ellem has asked for the wisdom of the Perl Monks concerning the following question:

The idea is simple enough. Take a text file containing text like this:
Fred Flintstone Barney Rubble Dino The Dinosaur
remove all the spaces and then transliterate them as shown in the code below:
#!/usr/bin/perl use warnings ; use diagnostics ; use strict ; open (LIST, "sn.txt") or die "No file exists: $!" ; open (NEWFILE, '+> C:/Lou/Perl_Scripts/code/perl/pwd.txt') or die "Can +'t open file; $!" ; #I am intentionally erasing the file pwd.txt my($cname, $name, $pwd); while(<LIST>) { chomp; $cname = $name = $_ ; $name =~ s/\s//g; $name = $pwd = $_ ; $pwd =~ tr [ABCDEFGHIJKLMNOPQRSTUVWXYZabcdefghijklmnopqrstuvw +xyz] [2223334445556667778889990022233344455566677788899 +900] ; write NEWFILE ; } close LIST or die "Can't close file: $!" ; close NEWFILE or die "Can't close file: $!" ; format NEWFILE_TOP = ------ ------ NAME PWD ------ ------ . format NEWFILE = @<<<<< @<<<<< $name, $pwd .
My code is NOT removing the spaces. I have also tried $name =~ s/\+s//g;
--
ellem@optonline.net
There's more than one way to do it, but only some of them actually work.

Replies are listed 'Best First'.
Re: Removing Spaces From A File
by VSarkiss (Monsignor) on Mar 04, 2003 at 16:15 UTC

    Um, how do you know it's not? You clobber the value in $name right after you assign it:

    $name =~ s/\s//g; $name = $pwd = $_ ;
    Your code for removing blanks looks fine otherwise.

      Because it writes this
      ------ ------ NAME PWD ------ ------ Fred F 3733 3 Barney 227630 Dino T 3466 8
      I guess I am doing something else incorrectly. Thanks anyway.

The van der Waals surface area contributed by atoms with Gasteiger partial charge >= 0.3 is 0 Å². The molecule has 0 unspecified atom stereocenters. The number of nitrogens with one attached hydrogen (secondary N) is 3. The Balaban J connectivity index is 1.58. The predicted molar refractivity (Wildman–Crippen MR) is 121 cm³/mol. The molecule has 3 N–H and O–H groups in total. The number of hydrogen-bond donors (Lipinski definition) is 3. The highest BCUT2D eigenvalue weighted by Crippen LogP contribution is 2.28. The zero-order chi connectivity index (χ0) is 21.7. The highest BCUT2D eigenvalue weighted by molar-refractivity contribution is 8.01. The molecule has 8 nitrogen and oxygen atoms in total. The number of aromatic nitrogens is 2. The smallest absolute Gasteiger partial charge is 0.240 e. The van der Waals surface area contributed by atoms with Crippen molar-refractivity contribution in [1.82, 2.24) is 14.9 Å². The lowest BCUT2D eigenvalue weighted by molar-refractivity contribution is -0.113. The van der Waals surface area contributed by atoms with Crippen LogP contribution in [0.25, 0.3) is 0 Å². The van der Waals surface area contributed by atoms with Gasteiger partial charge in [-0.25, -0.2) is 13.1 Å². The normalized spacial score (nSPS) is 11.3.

--
      ellem@optonline.net
      There's more than one way to do it, but only some of them actually work.

        The point is, after you remove the blanks in $name, you then assign a new value to it before doing the write. The output you're seeing is the result of that second assignment, not the result of the substition.

        As xmath points out below, you're copying around a lot of stuff, and it's not clear why. You may need to rethink part of your algorithm.

Re: Removing Spaces From A File
by xmath (Hermit) on Mar 04, 2003 at 16:24 UTC
    OK, I'll first X-part of the XY-problem.. you continuously copying values around between variables and then overwriting them again :-)
    $cname = $name = $_ ; # copies $_ into $name and $cname $name =~ s/\s//g; # removes the spaces from $name $name = $pwd = $_ ; # copies $_ into $name and $pwd $pwd =~ tr .... # transliterates $pwd

    The right code for what I guess you want would be:

    $name = $pwd = $_; # copy line into $name and $pwd $pwd =~ s/\s//g; # remove spaces from $pwd $pwd =~ tr .... # transliterate $pwd

    Now the Y-part.. what are you really trying to do? It look like you're generating passwords or serial numbers from the user's name. If so, then you should really look into using a hashing algorithm. There are plenty of modules available to do this, such as Digest::MD5 or Digest::SHA1.

    Update, since it's not trivial how to use MD5 to make a 6-digit number, here's an example:

    use strict; use warnings; use Digest::MD5 qw(md5); my $name = "Fred Flintstone"; my $key = substr unpack("I", md5 $name), -6; print "Name: $name\n"; print "Key: $key\n";

    Hope this helps

      OK I see. I wanted to have $name be spacesless, then generate the phone password. The transliteration is just a rough estimate of phone pads (ABC == 2, etc) that creates phone number passwords. So there isn't a huge need for security, thanks though.

      This solution will work.
      --
      ellem@optonline.net
      There's more than one way to do it, but only some of them actually work.
Re: Removing Spaces From A File
by Anonymous Monk on Mar 05, 2003 at 17:55 UTC
    And borrowing from the above code, TIMTOWTDI:
    #!/opt/perl5/bin/perl -w use strict; my($name,$pass); while(<STDIN>){ chomp; my $name=$pass=$_; $pass=~s/\s+//g; $pass=~tr[ABCDEFGHIJKLMNOPQRSTUVWXYZabcdefghijklmnopqrstuvwxyz][2223 +3344455566 67778889990022233344455566677788899900]; print"$name\t\t$pass\n"; }
    You would call it from the command line like so:
    C:\perl trans.pl < sn.txt > pwd.txt